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Mulitple constraints for Data::FormValidator

by Anneq (Vicar)
on Apr 16, 2004 at 21:41 UTC ( #345880=perlquestion: print w/replies, xml ) Need Help??

Anneq has asked for the wisdom of the Perl Monks concerning the following question:

I'm using Data::FormValidator, which has saved me many lines of code and has greatly simplified my validation logic. Excellent module.

However, due my lack of Perl experience, I'm having trouble creating a D::FV profile to apply multiple constraints to a single query parameter. I've searched the POD, perlmonks and googled but didn't find anything that helped me see how to do it. Here is a snippet of what I've got so far:

my $ca_obj = shift; # CGI::Application object my $q = $ca_obj->query(); my $dfv_profile = { required => [qw (userid)], constraints => { userid => { name => 'userid_exists', constraint => sub { return !MyDBITools->user_exists($ca_obj); }, }, userid => { name => 'userid_untaint', constraint => qr/^[-\@\w.]+$/, }, }, msgs => { format => '%s', constraints => { 'userid_exists' => "User ID already exists.", 'userid_untaint'=> "User ID contains bad stuff", }, }, }; my $results = Data::FormValidator->check($q, $dfv_profile);

Using the code above, as I fully expected it to, the userid_untaint constraint is overriding the userid_exists constraint, because the second instance of the userid hash key is trashing the first. This is clear from my results. I get the "User ID contains bad stuff" error and the already existing user gets registered. If I remove the userid_untaint constraint, I get the expected error message "User ID already exists."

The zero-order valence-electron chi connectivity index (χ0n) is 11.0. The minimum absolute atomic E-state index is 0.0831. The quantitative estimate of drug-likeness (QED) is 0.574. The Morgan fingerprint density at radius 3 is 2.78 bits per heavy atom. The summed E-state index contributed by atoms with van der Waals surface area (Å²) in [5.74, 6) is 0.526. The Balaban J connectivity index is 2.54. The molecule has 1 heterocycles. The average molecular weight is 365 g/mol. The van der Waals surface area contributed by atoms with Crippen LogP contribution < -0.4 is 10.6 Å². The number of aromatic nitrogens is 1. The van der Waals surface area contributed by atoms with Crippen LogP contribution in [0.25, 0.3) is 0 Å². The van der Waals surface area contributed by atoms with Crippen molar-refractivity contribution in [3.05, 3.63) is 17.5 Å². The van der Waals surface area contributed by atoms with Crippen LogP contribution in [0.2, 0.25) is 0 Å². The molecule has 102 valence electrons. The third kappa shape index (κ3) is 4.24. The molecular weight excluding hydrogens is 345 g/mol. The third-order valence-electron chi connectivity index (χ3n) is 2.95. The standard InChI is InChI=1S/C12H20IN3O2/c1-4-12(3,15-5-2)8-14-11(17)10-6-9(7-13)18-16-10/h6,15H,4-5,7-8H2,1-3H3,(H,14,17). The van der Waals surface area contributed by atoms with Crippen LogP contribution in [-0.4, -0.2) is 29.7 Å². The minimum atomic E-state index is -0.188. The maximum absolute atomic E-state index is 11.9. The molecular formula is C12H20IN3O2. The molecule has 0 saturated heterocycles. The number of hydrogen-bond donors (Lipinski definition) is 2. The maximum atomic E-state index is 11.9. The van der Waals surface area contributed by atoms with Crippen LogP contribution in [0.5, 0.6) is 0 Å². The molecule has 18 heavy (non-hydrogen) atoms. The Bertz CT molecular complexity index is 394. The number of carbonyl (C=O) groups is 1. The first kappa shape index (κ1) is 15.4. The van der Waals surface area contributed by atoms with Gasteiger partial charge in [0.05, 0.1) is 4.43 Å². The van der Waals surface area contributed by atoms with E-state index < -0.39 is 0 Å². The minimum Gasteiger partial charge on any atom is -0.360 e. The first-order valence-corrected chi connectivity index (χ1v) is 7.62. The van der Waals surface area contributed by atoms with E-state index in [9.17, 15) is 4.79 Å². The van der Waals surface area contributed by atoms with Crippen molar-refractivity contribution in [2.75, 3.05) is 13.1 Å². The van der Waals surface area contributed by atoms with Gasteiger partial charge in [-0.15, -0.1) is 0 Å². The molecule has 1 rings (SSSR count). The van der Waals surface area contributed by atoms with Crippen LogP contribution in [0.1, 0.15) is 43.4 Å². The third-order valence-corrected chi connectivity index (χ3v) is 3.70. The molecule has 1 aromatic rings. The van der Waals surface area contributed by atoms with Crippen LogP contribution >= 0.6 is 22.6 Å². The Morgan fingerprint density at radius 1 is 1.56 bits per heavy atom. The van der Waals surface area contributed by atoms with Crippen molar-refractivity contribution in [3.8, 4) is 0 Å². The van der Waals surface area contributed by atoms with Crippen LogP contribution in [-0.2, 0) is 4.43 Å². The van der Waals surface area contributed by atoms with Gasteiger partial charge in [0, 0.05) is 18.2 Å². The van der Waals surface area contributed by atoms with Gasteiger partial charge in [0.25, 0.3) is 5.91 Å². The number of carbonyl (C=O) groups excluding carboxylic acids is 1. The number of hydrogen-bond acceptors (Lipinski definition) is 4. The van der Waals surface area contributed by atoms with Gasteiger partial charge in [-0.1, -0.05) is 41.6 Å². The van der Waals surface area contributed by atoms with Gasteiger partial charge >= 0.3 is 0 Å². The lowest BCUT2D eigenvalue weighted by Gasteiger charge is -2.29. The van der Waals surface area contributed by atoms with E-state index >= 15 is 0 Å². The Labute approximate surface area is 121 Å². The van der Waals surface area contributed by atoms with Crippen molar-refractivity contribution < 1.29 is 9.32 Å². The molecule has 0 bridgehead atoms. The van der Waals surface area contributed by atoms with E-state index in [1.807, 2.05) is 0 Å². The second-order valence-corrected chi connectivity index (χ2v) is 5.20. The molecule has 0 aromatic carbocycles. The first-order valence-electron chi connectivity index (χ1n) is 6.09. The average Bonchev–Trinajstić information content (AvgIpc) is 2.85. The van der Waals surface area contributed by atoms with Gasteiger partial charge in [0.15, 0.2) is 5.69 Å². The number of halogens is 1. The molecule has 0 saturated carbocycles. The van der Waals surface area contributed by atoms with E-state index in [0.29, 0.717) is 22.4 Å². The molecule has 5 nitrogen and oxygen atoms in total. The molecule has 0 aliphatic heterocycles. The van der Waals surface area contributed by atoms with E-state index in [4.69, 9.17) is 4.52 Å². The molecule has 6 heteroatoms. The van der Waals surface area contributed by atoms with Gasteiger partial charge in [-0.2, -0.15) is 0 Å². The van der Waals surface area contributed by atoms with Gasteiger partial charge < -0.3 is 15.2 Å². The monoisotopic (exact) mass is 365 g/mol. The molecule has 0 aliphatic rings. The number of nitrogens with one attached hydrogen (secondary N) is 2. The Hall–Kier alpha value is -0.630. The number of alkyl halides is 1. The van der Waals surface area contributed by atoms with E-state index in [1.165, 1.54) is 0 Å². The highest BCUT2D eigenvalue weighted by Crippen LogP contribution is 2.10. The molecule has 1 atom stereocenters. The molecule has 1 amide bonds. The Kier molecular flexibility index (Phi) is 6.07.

Does anyone know the proper syntax to write multiple constraints for a single variable?



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Re: Mulitple constraints for Data::FormValidator
by Anonymous Monk on Apr 17, 2004 at 00:45 UTC

    Try to trick it with dependencies.

    $q->param( userid_untaint => 'dummy junk' ); my $dfv_profile = { required => [qw (userid_untaint)], dependencies => { userid_untaint => [ qw( userid ) ], }, constraints => { userid => { name => 'userid_exists', constraint => sub { return !MyDBITools->user_exists($ca_obj); }, }, userid_untaint => { name => 'userid_untaint', constraint => sub { my $tmp = $q->param( 'userid' ); $tmp =~ s/^[-\@\w.]+$/; $q->param( userid => $tmp ); }, }, }, msgs => { format => '%s', constraints => { 'userid_exists' => "User ID already exists.", 'userid_untaint'=> "User ID contains bad stuff", }, }, };

    The idea being to use a dummy constraint to do the untainting. This assumes that the module will perform the userid_untaint first because it's required, that will re-set the userid parameter with an untainted version, then dependencies will force the userid to be required also, then the module will run the userid validation which then performs the original function on the now untainted value.

    I have no idea if this will actually work.

    Why can't you untaint and check your database at the same time?

      Bloody excellent, anon.